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Commentary: Color counts, but ergonomics matter more

Increasingly, customers are focusing on much more than color or the styling of the box as an important part of the selection process.

As processing speed and power become less important variables for PCs, computer makers can no longer differentiate themselves solely on the basis of delivering the latest chip the fastest. Dell Computer's unveiling today of the redesign of its desktop PCs is the latest indication of this trend.

Dell has been very successful at differentiating its products from its competitors on price, based on a very efficient business and distribution model. However, Dell has not traditionally focused much attention on design and ergonomics.

Other PC manufacturers,

See news story:
Dell boots beige with new desktop PC design
including Apple, as well as more direct Dell competitors--IBM, Compaq Computer, and Hewlett-Packard--have released systems with superior design and ergonomics. Increasingly, customers are focusing on ergonomics as an important part of the selection process.

Ergonomic design, however, means much more than the color or styling of the box. The new Dell systems are redesigned to provide easier access to internal parts, color-coded cables between system parts, and fewer screws to ease removal of key system components--all of which results in lower maintenance and management costs.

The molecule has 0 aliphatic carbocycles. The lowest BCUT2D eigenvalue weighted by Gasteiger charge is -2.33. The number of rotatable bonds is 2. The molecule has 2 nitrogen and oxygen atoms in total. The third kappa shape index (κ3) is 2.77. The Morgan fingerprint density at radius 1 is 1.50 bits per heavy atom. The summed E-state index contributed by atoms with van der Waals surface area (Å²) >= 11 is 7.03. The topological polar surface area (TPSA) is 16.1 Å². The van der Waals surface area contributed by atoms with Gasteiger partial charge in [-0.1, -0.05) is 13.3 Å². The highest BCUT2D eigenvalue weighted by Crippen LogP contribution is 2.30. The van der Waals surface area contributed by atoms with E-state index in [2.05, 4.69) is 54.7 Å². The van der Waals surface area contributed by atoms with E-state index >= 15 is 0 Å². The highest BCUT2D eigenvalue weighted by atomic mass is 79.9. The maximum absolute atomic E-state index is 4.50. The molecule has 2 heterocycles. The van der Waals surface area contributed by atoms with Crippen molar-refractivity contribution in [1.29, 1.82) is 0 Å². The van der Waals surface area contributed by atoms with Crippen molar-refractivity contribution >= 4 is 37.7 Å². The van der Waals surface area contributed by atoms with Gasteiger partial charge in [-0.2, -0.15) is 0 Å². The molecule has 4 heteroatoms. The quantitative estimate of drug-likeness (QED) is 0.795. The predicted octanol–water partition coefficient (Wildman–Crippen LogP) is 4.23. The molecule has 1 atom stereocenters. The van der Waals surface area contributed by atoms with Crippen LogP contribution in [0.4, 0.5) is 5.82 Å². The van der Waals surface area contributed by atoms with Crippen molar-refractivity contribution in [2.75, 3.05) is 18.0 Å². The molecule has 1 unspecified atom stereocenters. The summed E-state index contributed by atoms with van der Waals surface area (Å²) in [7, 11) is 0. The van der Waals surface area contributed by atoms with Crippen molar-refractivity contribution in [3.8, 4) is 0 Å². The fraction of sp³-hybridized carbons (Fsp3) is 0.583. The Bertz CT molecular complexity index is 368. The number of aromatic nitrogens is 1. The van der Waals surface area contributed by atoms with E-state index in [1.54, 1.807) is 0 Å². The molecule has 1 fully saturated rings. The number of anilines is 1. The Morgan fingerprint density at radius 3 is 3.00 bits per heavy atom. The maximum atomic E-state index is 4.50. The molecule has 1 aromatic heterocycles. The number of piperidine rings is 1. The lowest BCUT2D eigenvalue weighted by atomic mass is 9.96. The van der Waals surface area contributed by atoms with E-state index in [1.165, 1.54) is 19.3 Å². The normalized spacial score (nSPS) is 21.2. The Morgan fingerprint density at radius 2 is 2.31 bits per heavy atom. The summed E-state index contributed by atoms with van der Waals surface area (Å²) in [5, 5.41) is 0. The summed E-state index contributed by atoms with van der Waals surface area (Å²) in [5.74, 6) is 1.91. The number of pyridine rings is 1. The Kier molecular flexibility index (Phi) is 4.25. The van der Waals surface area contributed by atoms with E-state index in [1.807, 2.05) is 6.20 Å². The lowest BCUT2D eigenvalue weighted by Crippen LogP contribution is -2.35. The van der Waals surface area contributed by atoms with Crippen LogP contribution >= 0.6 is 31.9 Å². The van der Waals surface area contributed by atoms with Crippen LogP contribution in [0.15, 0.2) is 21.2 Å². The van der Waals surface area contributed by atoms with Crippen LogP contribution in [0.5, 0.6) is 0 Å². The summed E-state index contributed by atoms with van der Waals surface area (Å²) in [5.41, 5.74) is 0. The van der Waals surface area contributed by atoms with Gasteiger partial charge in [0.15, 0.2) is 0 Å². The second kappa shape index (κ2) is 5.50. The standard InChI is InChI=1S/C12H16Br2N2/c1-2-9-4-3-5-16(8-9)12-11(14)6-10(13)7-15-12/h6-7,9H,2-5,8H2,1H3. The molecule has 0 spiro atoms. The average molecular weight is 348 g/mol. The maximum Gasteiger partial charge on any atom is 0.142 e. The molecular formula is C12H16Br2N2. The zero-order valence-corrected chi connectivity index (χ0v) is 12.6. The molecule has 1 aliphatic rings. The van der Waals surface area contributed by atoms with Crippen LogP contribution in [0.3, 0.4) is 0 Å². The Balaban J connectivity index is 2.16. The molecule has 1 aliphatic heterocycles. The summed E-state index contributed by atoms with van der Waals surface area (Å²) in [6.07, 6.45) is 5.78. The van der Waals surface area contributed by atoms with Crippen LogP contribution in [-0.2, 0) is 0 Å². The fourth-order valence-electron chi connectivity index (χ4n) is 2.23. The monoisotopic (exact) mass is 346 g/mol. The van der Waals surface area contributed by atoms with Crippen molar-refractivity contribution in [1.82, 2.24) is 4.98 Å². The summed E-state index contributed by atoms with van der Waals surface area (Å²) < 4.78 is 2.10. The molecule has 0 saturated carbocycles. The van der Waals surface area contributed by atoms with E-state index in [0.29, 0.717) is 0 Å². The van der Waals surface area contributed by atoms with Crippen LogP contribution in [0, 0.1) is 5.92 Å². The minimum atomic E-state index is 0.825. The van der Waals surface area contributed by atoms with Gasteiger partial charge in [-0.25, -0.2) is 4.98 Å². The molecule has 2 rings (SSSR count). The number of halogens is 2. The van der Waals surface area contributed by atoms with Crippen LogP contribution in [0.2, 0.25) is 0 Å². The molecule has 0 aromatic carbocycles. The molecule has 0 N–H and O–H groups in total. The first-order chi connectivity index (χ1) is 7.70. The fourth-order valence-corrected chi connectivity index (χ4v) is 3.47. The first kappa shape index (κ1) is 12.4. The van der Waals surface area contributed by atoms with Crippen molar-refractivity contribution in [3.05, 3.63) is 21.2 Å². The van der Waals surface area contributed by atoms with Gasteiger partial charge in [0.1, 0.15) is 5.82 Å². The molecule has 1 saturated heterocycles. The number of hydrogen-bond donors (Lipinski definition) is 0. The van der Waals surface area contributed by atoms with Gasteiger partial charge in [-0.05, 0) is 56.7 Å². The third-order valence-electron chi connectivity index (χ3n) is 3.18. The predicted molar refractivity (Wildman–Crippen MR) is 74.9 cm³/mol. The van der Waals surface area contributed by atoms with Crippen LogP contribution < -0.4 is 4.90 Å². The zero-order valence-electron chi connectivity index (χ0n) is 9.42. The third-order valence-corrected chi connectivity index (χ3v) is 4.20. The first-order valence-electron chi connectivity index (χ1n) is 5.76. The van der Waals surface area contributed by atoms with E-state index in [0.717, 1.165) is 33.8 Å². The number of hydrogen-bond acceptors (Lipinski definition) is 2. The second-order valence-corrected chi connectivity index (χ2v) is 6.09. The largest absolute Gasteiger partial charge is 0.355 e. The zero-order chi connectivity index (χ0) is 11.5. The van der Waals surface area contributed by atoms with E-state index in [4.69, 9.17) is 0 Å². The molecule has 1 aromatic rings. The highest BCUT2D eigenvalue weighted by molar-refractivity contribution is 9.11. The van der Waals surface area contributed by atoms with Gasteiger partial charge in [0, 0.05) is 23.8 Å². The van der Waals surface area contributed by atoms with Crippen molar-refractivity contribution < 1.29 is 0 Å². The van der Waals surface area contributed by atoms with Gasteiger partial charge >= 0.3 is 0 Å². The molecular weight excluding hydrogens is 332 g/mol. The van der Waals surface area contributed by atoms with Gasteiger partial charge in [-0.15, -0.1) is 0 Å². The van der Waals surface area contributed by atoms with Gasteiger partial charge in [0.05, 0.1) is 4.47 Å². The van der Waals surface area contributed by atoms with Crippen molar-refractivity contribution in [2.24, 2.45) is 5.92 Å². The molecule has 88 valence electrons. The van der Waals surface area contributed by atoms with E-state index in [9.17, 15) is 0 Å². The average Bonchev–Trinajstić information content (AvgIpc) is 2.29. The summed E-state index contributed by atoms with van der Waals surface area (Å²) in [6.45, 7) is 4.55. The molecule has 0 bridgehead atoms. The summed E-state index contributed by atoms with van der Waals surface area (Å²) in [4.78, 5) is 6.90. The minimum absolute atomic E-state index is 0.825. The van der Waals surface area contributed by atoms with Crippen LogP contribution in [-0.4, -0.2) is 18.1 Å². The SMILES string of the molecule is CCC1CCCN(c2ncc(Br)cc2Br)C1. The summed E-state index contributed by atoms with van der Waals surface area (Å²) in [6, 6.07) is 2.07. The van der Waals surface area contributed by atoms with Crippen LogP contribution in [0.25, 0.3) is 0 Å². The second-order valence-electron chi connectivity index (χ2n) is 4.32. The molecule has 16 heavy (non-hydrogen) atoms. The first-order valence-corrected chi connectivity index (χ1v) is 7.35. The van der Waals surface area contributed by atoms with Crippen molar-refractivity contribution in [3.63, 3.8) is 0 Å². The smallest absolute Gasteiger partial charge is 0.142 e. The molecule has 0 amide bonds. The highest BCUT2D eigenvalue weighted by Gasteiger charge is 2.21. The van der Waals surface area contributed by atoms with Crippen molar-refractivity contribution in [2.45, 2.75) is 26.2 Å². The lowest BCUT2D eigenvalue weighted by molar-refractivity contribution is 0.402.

Furthermore, the reduced size of the case and other features make the system less intrusive on a customer's desktop. Finally, these changes will also help Dell further reduce its manufacturing and shipping costs. These are all areas where good ergonomics really pay off.

Ergonomic issues also are important off the desktop. Dell announced that its new laptops will include built-in 802.11B wireless LAN technology--following a similar announcement by IBM earlier this month. Once office buildings and campuses have wireless LANs installed, this approach will allow better mobility.

For instance, people attending meetings can easily remain connected via the wireless LAN, not only to the corporate network but also to the Internet. Hotels and other travel industry businesses can offer wireless connectivity as a service to attract business customers.

Although ergonomics should not be the only factor that customers look at to make computer purchasing decisions, it certainly should be one of those factors, along with price, reliability, and technical considerations. Color and appearance also have a place in the overall buying decision, to the extent that they can contribute to a more cheerful office and therefore happier employees.

Better design should be more than skin-deep, however--it should also make repair and maintenance easier and less expensive, reducing cost of ownership.

The bottom line is that, as systems from various companies become more similar inside, the ergonomics of the system--how it is used and how it can be serviced by IT staff--becomes an increasingly important buying factor. Dell is moving to catch up to its rivals on this front.

META Group analysts Peter Burris, David Cearley, Val Sribar, William Zachmann, and Jack Gold contributed to this article.

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